For healthcare organizations that are seeking to improve productivity, increase efficiency, and reduce costs while improving care quality, a cloud-based ERP system is the perfect move to kick off your digital transformation strategy. Organizations that haven’t made the move to cloud yet are likely to be running a newly implemented EHR that is only partially, if at all, connected with your legacy ERP.
As healthcare C-suite leaders receive more pressure to lean supply chain costs and prove technology ROI, now is the time to draft your plan to move or get cloud ready. Taking time now will make it easier to move when the time comes. Here are some of the top considerations when building your cloud strategy:
Know the End Goal
Identify key strategic business and technology goals. Is moving to the cloud a cost-savings initiative? Is the goal to streamline IT operations? Gain access to new functionality? Take a close look at what you want to get out of a cloud solution to ensure the investment meets the business needs.
Conduct a comprehensive assessment of existing IT infrastructure and current processes to understand current state and future requirements. Take time to conduct analysis and look at what can be improved with a streamlined or automated approach. Beyond automation, look at where you can eliminate waste, redundancies, and inefficiencies.
Step-by-Step or Full Speed Ahead
It’s also important to consider how you want to make the move. Some organizations choose to move all their systems at once, while other businesses may find it more manageable to move in sprints. Focusing the sprints by business area can help lower the shock of change or disperse it. Sprints should be aligned with the business operational and financial strategies. A well-planned migration roadmap will minimize disruption to the business, support efficient use of resources, and ensure critical business needs are addressed.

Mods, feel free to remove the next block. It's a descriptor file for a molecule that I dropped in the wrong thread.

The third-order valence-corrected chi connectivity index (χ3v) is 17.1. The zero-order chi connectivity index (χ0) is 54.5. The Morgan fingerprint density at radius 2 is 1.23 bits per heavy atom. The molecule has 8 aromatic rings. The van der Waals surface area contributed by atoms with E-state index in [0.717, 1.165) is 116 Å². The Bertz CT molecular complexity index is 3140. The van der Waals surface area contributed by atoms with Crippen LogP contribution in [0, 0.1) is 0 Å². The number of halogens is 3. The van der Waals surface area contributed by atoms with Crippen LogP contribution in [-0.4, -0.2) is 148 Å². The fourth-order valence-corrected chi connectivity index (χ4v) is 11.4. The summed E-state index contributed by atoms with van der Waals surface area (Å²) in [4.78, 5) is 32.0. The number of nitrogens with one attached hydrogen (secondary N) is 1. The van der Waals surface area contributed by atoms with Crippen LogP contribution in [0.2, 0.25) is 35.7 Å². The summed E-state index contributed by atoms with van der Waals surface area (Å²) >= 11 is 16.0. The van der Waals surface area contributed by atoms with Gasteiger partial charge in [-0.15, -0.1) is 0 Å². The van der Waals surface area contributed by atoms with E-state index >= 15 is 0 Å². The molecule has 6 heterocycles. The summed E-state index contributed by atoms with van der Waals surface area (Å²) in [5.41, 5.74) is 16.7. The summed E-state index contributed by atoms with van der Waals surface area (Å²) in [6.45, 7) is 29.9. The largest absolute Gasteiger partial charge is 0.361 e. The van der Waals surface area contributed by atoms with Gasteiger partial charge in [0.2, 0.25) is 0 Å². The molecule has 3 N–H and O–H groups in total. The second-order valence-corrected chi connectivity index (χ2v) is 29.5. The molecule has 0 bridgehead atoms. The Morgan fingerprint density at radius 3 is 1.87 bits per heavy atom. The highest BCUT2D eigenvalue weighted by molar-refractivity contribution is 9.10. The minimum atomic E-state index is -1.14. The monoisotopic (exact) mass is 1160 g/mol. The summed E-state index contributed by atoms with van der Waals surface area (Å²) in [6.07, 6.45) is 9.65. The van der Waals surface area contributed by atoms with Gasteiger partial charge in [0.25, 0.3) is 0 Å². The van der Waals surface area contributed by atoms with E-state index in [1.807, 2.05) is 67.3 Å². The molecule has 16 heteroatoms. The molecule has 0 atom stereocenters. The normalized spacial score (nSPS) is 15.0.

Executive buy-in ensures technology goals align with business goals. Help senior management understand how new processes would benefit the organization, provide more timely information, enhance security, and offer flexibility as the business grows. Getting leaders engaged early can prepare the organization for change and support a successful go-live.
Prepare your Data
Similar to Dr. Craig Joseph’s theory on GIGO for EHR systems, the same applies for ERP systems. If you put bad data in, you’ll get bad information back. It is important to clean your data ahead of migration to eliminate any garbage in your new ERP system, allowing for more accurate information for better decision-making.
Ensure Strategies Align
Review vendor product roadmaps and research their direction. Connect with current users and organizations similar to your own who have recently made the migration to get a better idea of what to expect from your project. Consider an industry-specific ERP to address goals specific to healthcare out-of-the-box.
Planning for Post Go-live
Think about how software updates and patches are currently managed. Are there challenges with resources and technical skill availability? Cloud solutions manage the upgrade process automatically, making it all the more vital to have resources available for testing. A managed services partner can help fill these resource gaps, enhancing your cloud experience to help drive down resolution time and offload customer responsibilities that remain after your migration.
Moving to the cloud is more than a technology change, it’s a culture shift requiring a deliberate approach to organizational change management to help people navigate new systems and way of doing things. Early understanding of the impacts of change can guide better decisions and outcomes and user adoption. It also ensures the organization devotes the right amount of resources to change.
Whether your organization has embarked on its digital transformation journey or preparing to get started, there are things you can do now to ensure success in the future. ERP should be aligned with your digital strategy to improve how you collaborate with suppliers, employees, and anyone that interacts with your organization.